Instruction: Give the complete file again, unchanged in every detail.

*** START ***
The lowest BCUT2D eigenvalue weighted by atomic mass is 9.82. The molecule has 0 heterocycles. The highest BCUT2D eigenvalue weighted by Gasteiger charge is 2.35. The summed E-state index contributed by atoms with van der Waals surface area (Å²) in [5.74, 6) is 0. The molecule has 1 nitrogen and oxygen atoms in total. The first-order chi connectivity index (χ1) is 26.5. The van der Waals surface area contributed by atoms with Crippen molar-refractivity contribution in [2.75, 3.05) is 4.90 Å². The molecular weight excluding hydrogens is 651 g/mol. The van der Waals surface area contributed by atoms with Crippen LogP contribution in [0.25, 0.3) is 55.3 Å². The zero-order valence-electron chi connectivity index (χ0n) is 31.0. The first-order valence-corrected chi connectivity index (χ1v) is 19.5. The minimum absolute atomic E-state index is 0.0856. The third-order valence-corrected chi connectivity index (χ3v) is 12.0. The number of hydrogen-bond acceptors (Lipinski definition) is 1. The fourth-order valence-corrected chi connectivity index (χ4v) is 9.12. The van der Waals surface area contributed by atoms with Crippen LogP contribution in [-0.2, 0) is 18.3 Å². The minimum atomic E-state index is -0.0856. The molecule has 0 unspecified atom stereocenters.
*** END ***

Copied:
The lowest BCUT2D eigenvalue weighted by atomic mass is 9.82. The molecule has 0 heterocycles. The highest BCUT2D eigenvalue weighted by Gasteiger charge is 2.35. The summed E-state index contributed by atoms with van der Waals surface area (Å²) in [5.74, 6) is 0. The molecule has 1 nitrogen and oxygen atoms in total. The first-order chi connectivity index (χ1) is 26.5. The van der Waals surface area contributed by atoms with Crippen molar-refractivity contribution in [2.75, 3.05) is 4.90 Å². The molecular weight excluding hydrogens is 651 g/mol. The van der Waals surface area contributed by atoms with Crippen LogP contribution in [0.25, 0.3) is 55.3 Å². The zero-order valence-electron chi connectivity index (χ0n) is 31.0. The first-order valence-corrected chi connectivity index (χ1v) is 19.5. The minimum absolute atomic E-state index is 0.0856. The third-order valence-corrected chi connectivity index (χ3v) is 12.0. The number of hydrogen-bond acceptors (Lipinski definition) is 1. The fourth-order valence-corrected chi connectivity index (χ4v) is 9.12. The van der Waals surface area contributed by atoms with Crippen LogP contribution in [-0.2, 0) is 18.3 Å². The minimum atomic E-state index is -0.0856. The molecule has 0 unspecified atom stereocenters.